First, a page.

Finally, this reading of also seems to be the most charitable way to read Friedman. The ‘state of nature’ individuals have no use being economically or politically free when they must work all day to just to produce enough food for survival.

Thus, the best way to read Friedman is as a liberal who sees both individual freedom and self-interests as the ultimate goals of the liberal project.

To summarise, Friedman’s Logical Argument claims that individuals in the state of nature are perfectly economically and politically free, and that by organising they can produce more, thereby satisfying more self-interests. I have shown that this argument begs the question of organisation since the individuals have no reason to organise with one another if they are motivated purely by individual freedom. I argue that the traditional solution to this problem, the ‘natural coercion’ premise present in Hobbes and Locke, does not work for Friedman because he wants capitalist society to maintain a claim on pure freedom. I therefore argue that the best way to read Friedman is to add the satisfaction of a given level of self-interest as an ultimate goal of the liberal political project.

This path affects Friedman’s formulation of freedom. We need to add the concept of ‘adequate freedom’ into MacCallum’s formula. Doing so gives us: Freedom is of the social individual, from the coercion of other individuals and an inadequate standard of living, to pursue their own self-interest.

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Friedman, M. and Friedman, R. Capitalism and Freedom (London: University of Chicago Press, 2002)

Friedman, M. and Friedman, R. Free to Choose (Harmondsworth: Pelican Books Ltd, 1985)

Hobbes, T. Leviathan (Harmondsworth: Penguin, 1981)

Locke, J. Two Treatises of Government, Student ed. (Cambridge: Cambridge University Press, 1988)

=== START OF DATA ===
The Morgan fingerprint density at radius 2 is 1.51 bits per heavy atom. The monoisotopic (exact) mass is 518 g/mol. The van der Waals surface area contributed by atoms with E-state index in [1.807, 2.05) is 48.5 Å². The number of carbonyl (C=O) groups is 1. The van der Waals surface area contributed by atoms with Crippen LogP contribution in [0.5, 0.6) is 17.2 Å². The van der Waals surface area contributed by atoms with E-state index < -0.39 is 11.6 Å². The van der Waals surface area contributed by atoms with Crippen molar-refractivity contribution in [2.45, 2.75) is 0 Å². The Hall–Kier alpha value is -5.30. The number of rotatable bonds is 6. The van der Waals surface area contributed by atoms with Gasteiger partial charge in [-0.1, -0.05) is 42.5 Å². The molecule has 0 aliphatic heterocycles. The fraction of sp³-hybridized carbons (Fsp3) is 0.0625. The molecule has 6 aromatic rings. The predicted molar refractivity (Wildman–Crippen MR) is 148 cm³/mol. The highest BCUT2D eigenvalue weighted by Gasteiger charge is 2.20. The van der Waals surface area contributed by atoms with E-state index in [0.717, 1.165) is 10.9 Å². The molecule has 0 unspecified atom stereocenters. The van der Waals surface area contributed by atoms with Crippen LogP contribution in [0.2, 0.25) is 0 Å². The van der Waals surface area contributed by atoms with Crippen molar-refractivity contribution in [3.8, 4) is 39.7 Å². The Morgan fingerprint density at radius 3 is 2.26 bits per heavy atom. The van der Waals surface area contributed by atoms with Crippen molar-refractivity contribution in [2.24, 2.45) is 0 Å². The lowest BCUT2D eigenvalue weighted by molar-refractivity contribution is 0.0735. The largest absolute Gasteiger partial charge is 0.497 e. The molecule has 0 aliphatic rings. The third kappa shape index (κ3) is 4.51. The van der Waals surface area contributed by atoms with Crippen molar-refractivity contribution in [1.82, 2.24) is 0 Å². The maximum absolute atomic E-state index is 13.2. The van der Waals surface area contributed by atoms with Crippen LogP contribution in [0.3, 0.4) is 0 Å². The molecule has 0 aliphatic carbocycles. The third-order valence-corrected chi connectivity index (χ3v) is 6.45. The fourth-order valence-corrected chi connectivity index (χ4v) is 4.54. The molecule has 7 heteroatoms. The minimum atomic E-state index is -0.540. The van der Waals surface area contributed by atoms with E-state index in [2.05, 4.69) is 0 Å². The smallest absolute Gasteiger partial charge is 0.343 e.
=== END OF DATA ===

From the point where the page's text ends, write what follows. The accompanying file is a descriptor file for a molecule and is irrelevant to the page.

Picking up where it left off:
One response to “The Freedom of Milton Friedman: Part 1”

  1. Lew avatar

    Really excellent post, you’ve surmised everything in a clear way which naturally leads from one point to another.
    I feel there’s even a more basic flaw in Friedman’s thought experiment, in the assumption that people are essentially free agents who seek to maximize their freedom as their first priority. I feel this already denies the basic human nature to seek out and form social groups, but also ignores the wants and desires of people who need help from one another. Maybe his hypothesis works better in a pre-existing society with fewer wants than literal subsistence farmers, but then we’re trying to retroactively prove why capitalism works by assuming it’s already working.
    I think you’ve solved the problem well with the addition that people can be free agents who are self-serving, rather than purely interested in maximizing their individual freedom. I think I also feel sorry for Friedman when he introduces the idea that there should be a floor of society, which is directly contrary to the rest of his ideas, perhaps out of a sense of guilt? Does he realise that people will be left behind with truly free economic capitalism, and then realise that people don’t deserve that kind of treatment? There’s a conflict there, and maybe one he’s unable to grapple, but I’d need to read more of his writings to look into it.